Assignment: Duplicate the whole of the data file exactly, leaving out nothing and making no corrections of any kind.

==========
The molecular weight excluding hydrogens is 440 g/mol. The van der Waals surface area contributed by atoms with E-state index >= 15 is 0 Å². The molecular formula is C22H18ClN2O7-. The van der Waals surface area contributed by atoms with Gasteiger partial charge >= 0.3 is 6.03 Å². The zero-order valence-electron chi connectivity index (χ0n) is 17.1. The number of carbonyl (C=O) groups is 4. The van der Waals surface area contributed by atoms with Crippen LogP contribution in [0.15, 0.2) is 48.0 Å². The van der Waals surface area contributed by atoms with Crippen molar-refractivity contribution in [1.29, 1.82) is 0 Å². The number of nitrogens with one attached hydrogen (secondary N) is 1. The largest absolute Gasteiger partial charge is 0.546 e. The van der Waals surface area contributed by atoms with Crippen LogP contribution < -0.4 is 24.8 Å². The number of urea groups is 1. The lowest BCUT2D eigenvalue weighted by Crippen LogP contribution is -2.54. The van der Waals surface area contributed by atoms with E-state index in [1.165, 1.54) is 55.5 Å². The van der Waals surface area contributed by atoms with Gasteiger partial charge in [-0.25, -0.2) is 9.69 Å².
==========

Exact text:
The molecular weight excluding hydrogens is 440 g/mol. The van der Waals surface area contributed by atoms with E-state index >= 15 is 0 Å². The molecular formula is C22H18ClN2O7-. The van der Waals surface area contributed by atoms with Gasteiger partial charge >= 0.3 is 6.03 Å². The zero-order valence-electron chi connectivity index (χ0n) is 17.1. The number of carbonyl (C=O) groups is 4. The van der Waals surface area contributed by atoms with Crippen LogP contribution in [0.15, 0.2) is 48.0 Å². The van der Waals surface area contributed by atoms with Crippen molar-refractivity contribution in [1.29, 1.82) is 0 Å². The number of nitrogens with one attached hydrogen (secondary N) is 1. The largest absolute Gasteiger partial charge is 0.546 e. The van der Waals surface area contributed by atoms with Crippen LogP contribution < -0.4 is 24.8 Å². The number of urea groups is 1. The lowest BCUT2D eigenvalue weighted by Crippen LogP contribution is -2.54. The van der Waals surface area contributed by atoms with E-state index in [1.165, 1.54) is 55.5 Å². The van der Waals surface area contributed by atoms with Gasteiger partial charge in [-0.25, -0.2) is 9.69 Å².